11. - Freezeup - Thursday, Oct 12, 17 @ 10:46 am:

    Well written article about how legalization didn’t simply end the black market cannabis trade in Washington. State still struggles with some of the same old problems.

    As unpopular as this opinion is, there are hurdles that won’t be solved by legalization alone.

  12. - Anon - Thursday, Oct 12, 17 @ 10:46 am:

    Article VI, clause 2.

  13. - Ed Higher - Thursday, Oct 12, 17 @ 10:52 am:

    Though pot taxes wouldn’t fix Illinois’ budget in one go, it’s still ridiculous not to legalize.

  14. - Joe M - Thursday, Oct 12, 17 @ 10:57 am:

    ===pot still violates federal law===

    I only know what I read in the papers. Two of those articles below were words from the mouth of Sean Spicer though. The first one actually discusses possible Trump administration approaches, as unrealistic as they might be.

  15. - Last Bull Moose - Thursday, Oct 12, 17 @ 11:03 am:

    Anon. I think you misread. The drubbing laws are not treaties. They rely on Federal control of interstate commerce.

  16. - Last Bull Moose - Thursday, Oct 12, 17 @ 11:04 am:

    Drug laws. Not drubbing

  17. - Grandson of Man - Thursday, Oct 12, 17 @ 11:05 am:

    Colorado is set to exceed last year’s sales revenue in the fledgling recreational marijuana industry, when combined with MMJ.

    The prospects for Illinois is bright, for tax revenue and sales revenue, because of our population size. The voters appear to be ahead of the politicians on this issue. I think it’s important and at this point will not vote for Kennedy in the Primary, because of his negative statements.

  18. - Grandpa Lou - Thursday, Oct 12, 17 @ 11:25 am:

    Legalize it before we are the last state to do so. Illinois desperately needs the revenue, and this is one use tax people won’t mind paying.

    Then legalize a downtown casino.

  19. - VanillaMan - Thursday, Oct 12, 17 @ 11:27 am:

    I really want to believe Cannabist, but you know, they’re about as unbiased a news source on this as a wino recommending a bottle of gutter wine.

  20. - Ghost - Thursday, Oct 12, 17 @ 11:35 am:

    Co makes 500 million from pot sales. If Il legalized it and had a higher tax rate then 2.9 we could make 1 to 1.5 billion. That would pay down pension liability.

  21. - Rich Miller - Thursday, Oct 12, 17 @ 11:47 am:

    ===Co makes 500 million from pot sales.===

    No. That’s wrong. That’s the total since legalization in 2014.

  22. - Ghost - Thursday, Oct 12, 17 @ 11:49 am:

    Ok 200k a year then…. so we could make 400-500 mil with a slightly higher rate. Still a nice chunk of change and a nice or soon payment

  23. - Anon. - Thursday, Oct 12, 17 @ 11:49 am:

    Article VI, cl. 2 applies to all federal laws enacted under the US constitution (like the Commerce Clause), not just treaties.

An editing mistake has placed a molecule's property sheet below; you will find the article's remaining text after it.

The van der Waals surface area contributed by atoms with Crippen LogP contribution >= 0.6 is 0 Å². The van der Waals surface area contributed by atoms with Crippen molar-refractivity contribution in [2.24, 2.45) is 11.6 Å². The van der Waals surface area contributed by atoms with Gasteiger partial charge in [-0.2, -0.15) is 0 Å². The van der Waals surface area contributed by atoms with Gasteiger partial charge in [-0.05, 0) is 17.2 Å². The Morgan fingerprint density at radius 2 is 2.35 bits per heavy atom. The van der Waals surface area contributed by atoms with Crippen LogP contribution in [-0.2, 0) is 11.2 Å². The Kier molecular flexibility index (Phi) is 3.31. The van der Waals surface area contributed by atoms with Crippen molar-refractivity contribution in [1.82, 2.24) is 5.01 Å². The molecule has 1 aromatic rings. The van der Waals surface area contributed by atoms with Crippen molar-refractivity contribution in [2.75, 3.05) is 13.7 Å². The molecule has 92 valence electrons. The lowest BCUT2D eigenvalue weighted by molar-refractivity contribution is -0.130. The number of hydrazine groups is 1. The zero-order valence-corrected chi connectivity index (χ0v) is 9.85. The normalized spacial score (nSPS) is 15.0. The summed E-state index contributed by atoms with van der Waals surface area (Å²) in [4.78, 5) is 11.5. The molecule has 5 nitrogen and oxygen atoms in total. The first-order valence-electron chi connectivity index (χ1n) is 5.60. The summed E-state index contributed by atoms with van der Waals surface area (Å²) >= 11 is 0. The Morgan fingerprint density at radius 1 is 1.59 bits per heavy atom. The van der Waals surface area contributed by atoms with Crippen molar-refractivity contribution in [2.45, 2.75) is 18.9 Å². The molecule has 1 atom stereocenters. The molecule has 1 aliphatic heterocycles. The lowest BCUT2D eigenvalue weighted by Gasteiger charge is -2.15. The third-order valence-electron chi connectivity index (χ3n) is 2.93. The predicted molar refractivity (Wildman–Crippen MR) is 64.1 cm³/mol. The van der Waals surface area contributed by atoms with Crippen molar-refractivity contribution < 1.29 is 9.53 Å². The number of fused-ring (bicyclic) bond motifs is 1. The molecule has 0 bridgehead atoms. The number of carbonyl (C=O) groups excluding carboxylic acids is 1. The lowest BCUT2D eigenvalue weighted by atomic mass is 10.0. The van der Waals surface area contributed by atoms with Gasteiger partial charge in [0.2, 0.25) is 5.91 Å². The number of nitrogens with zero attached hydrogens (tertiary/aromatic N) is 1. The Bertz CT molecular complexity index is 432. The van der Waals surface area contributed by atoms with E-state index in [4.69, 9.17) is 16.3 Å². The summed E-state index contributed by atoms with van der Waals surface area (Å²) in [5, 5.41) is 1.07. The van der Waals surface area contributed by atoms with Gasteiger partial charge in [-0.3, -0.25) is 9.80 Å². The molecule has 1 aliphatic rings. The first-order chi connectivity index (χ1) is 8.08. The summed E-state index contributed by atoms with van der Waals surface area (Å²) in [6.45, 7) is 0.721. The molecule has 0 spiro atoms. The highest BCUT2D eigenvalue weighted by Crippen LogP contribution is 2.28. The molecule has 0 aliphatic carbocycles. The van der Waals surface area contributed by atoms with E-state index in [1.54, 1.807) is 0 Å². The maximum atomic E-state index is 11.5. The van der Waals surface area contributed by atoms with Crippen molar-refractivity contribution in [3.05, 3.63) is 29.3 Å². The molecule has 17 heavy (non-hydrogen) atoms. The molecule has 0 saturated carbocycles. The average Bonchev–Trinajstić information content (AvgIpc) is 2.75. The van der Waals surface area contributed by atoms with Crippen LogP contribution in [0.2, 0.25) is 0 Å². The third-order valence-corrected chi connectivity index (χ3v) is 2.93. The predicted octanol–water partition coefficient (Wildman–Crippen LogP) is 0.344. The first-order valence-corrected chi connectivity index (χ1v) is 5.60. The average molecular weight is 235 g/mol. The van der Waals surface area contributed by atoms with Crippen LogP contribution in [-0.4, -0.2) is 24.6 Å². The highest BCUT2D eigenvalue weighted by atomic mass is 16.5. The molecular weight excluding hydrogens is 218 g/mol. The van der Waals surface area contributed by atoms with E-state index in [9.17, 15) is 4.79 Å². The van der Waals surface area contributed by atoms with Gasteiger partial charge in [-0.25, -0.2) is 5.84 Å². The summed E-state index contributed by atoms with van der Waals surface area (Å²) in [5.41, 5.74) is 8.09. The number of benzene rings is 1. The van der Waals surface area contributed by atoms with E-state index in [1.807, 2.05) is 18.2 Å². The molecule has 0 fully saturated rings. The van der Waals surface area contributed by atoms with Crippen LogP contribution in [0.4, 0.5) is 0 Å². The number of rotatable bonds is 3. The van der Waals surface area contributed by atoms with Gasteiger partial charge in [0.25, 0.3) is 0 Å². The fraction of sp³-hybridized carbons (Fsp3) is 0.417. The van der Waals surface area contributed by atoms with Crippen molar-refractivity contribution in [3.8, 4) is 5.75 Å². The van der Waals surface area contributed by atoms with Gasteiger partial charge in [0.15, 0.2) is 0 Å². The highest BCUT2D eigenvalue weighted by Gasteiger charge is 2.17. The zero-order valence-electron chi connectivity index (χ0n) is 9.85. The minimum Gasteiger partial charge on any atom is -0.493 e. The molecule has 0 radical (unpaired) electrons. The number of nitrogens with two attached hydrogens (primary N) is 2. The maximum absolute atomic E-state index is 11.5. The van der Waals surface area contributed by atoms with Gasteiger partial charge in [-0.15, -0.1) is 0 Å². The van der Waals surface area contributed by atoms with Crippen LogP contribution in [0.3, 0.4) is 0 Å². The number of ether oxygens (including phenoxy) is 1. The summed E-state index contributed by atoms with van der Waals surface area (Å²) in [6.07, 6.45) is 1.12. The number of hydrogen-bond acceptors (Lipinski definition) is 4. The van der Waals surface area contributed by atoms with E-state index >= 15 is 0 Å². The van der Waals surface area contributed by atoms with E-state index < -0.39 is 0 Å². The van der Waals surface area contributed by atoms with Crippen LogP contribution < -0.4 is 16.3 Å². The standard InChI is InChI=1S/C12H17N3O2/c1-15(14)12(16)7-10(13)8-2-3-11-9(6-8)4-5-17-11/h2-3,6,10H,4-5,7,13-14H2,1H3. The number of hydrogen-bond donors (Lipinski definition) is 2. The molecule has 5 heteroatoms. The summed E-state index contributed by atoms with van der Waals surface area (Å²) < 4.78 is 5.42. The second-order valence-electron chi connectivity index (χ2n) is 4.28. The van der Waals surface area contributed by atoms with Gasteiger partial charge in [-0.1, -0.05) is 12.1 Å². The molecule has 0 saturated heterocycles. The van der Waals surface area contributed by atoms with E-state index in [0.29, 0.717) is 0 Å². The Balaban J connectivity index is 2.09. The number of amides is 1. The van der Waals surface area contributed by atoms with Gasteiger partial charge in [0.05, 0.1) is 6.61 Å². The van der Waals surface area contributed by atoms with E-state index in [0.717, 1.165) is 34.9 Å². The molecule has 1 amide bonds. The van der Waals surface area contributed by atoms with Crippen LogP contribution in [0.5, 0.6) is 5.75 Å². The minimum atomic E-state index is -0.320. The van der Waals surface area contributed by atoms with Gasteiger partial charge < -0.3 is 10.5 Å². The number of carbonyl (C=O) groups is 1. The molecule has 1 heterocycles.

24. - Payback - Thursday, Oct 12, 17 @ 12:11 pm:

    The reason that marijuana is not legalized in Illinois is because of the good old boy Reps. in the legislature. The small town people they represent don’t want to let go of the 1960s. Keeping pot illegal gives them an excuse for their local cops to stop the cars of “hippies” and “undesirables” and “run them out of town”, plus impound their cars and fine them in court. It makes them feel like they are still in control of their decaying little towns which have no industry after the deindustrialization of NAFTA and GATT, even when they aren’t able to control the ravages of meth and alcohol.

    Pot is horrible, but booze is okay because that’s what the rednecks see on beer commercials during football games. For an example of this hypocritical attitude, stop in any gas station in Whiteside county, and you will see thirty(!) packs of Busch Lite being cleaned out every day. I asked the cashier why Busch Lite is so popular, and he said, “it’s the cheapest beer we have.” Drive around the countryside and view the massive amount of beer cans thrown all over the road, plus the bullet holes in the signs. The Whiteside Sheriff isn’t doing a thing about the bullet holes and drunk drivers, that’s just good old boys having fun. But pot is an evil gateway drug. The waxworks on the county boards in smalltownsville are stuck at least fifty years in the past, and this attitude filters up to their local good old boy state Reps. like Mike Smiddy.

    Legalization will have to be forced down from the top. Within two years, all the local politicians will see is the money coming in, and wonder why they didn’t do it sooner. The federal government is not going to raid Illinois marijuana shops if it is legalized, they cannot even control the borders of this country.

  25. - @MisterJayEm - Thursday, Oct 12, 17 @ 12:21 pm:

    “it’s fundamentally immoral to make a naturally growing plant illegal. It’s the moral equivalent of calling for Tigers to go extinct.”

    Oh no — the Illinois Noxious Weed Law is gonna break your heart, dude…

    – MrJM

  26. - Flip357 - Thursday, Oct 12, 17 @ 12:38 pm: